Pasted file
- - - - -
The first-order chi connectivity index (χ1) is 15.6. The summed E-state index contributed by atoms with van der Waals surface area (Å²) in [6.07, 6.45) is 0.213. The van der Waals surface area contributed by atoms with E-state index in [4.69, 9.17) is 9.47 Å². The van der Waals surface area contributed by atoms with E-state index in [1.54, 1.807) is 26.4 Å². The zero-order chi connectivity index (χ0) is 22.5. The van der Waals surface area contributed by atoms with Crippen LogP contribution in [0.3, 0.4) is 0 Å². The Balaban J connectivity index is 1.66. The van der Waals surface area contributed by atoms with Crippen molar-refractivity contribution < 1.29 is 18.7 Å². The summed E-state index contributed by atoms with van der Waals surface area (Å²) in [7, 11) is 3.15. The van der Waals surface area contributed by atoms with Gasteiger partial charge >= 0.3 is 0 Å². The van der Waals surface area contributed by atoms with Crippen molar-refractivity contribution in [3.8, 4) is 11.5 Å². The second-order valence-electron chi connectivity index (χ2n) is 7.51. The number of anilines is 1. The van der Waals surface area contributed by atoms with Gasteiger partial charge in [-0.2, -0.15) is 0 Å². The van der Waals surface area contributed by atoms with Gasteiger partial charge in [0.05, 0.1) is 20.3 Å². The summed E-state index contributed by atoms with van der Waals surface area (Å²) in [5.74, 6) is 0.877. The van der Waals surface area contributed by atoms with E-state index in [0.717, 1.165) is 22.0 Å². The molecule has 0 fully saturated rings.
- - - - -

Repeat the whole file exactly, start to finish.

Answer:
The first-order chi connectivity index (χ1) is 15.6. The summed E-state index contributed by atoms with van der Waals surface area (Å²) in [6.07, 6.45) is 0.213. The van der Waals surface area contributed by atoms with E-state index in [4.69, 9.17) is 9.47 Å². The van der Waals surface area contributed by atoms with E-state index in [1.54, 1.807) is 26.4 Å². The zero-order chi connectivity index (χ0) is 22.5. The van der Waals surface area contributed by atoms with Crippen LogP contribution in [0.3, 0.4) is 0 Å². The Balaban J connectivity index is 1.66. The van der Waals surface area contributed by atoms with Crippen molar-refractivity contribution < 1.29 is 18.7 Å². The summed E-state index contributed by atoms with van der Waals surface area (Å²) in [7, 11) is 3.15. The van der Waals surface area contributed by atoms with Gasteiger partial charge >= 0.3 is 0 Å². The van der Waals surface area contributed by atoms with Crippen molar-refractivity contribution in [3.8, 4) is 11.5 Å². The second-order valence-electron chi connectivity index (χ2n) is 7.51. The number of anilines is 1. The van der Waals surface area contributed by atoms with Gasteiger partial charge in [-0.2, -0.15) is 0 Å². The van der Waals surface area contributed by atoms with Gasteiger partial charge in [0.05, 0.1) is 20.3 Å². The summed E-state index contributed by atoms with van der Waals surface area (Å²) in [5.74, 6) is 0.877. The van der Waals surface area contributed by atoms with E-state index in [0.717, 1.165) is 22.0 Å². The molecule has 0 fully saturated rings.